Russel Wiebe, PhD
Robert Dornsife, PhD
This essay ends with the snap of a pistol shot reproduced as words. That "snap"--a sound before and after it is representation--asks us to listen to the report of a pistol, to the rasp of a ventilator, to the sound of "(just) words." We have tried to speak of that snap--of the heart, of language, of the impossible burdens of life, death, and poetry--to bring those sounds into the digitized present, to be teachers who listen.
Taking the shooting at Virginia Tech and its aftermath on TV and in our classrooms as one example and the mute suffering of a woman on a ventilator as another, we wonder about the consequences and responsibilities of asking our students to write from "what they know." Our essay explores the consolations and constraints of words as writing, as speech, and as art.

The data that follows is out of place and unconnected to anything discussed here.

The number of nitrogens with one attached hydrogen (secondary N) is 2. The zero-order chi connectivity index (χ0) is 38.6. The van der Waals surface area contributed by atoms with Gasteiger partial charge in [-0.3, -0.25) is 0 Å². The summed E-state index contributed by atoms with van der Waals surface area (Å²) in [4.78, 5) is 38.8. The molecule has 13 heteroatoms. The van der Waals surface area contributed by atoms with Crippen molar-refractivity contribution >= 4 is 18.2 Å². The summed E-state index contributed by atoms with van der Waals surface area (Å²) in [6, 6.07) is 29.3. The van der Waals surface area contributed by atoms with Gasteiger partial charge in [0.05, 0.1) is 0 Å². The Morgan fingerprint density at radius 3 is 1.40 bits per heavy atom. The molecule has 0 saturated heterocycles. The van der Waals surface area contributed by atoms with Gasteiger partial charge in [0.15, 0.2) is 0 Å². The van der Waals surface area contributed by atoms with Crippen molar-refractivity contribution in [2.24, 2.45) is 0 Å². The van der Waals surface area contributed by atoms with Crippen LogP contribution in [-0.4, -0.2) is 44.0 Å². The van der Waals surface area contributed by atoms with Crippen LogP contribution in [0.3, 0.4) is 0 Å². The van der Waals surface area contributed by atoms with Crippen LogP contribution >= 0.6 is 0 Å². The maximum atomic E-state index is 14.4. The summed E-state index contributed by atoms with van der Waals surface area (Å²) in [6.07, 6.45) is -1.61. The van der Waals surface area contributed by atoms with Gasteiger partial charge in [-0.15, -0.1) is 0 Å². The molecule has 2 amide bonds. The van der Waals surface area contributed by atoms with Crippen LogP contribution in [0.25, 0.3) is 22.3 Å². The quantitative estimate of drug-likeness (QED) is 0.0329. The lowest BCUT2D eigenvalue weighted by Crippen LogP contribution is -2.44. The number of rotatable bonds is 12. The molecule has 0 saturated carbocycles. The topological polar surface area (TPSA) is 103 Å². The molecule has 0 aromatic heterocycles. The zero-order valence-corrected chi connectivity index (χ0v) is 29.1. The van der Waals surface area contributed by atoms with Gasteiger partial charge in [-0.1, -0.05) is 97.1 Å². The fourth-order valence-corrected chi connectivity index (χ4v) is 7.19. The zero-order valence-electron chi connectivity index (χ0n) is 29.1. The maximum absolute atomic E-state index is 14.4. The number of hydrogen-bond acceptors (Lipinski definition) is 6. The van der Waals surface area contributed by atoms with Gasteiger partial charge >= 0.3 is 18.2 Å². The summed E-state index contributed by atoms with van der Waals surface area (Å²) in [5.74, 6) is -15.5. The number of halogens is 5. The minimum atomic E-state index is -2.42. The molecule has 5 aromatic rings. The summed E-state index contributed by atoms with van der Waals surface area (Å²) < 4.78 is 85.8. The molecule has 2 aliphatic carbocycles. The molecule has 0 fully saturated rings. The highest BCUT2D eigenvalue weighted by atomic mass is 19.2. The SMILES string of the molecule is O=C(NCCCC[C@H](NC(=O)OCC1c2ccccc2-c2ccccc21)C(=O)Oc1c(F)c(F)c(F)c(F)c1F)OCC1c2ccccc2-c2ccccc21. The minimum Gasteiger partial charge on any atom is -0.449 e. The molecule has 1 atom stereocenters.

"(just) words" finds a theme in the idea of language heard and overheard. We don't claim to be original, to find the origin of language, or even the orality of language. Instead we consider the un-originality of language by speaking of the plagiarists in our classes, on our TV screens, in our poems, art works, and daily lives--indeed everywhere in which language is (just) words.
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The run time for the file is 27:17. View the references.
The authors wish to thank Dr. Bob Whipple, Creighton University, for his selfless and invaluable technical assistance.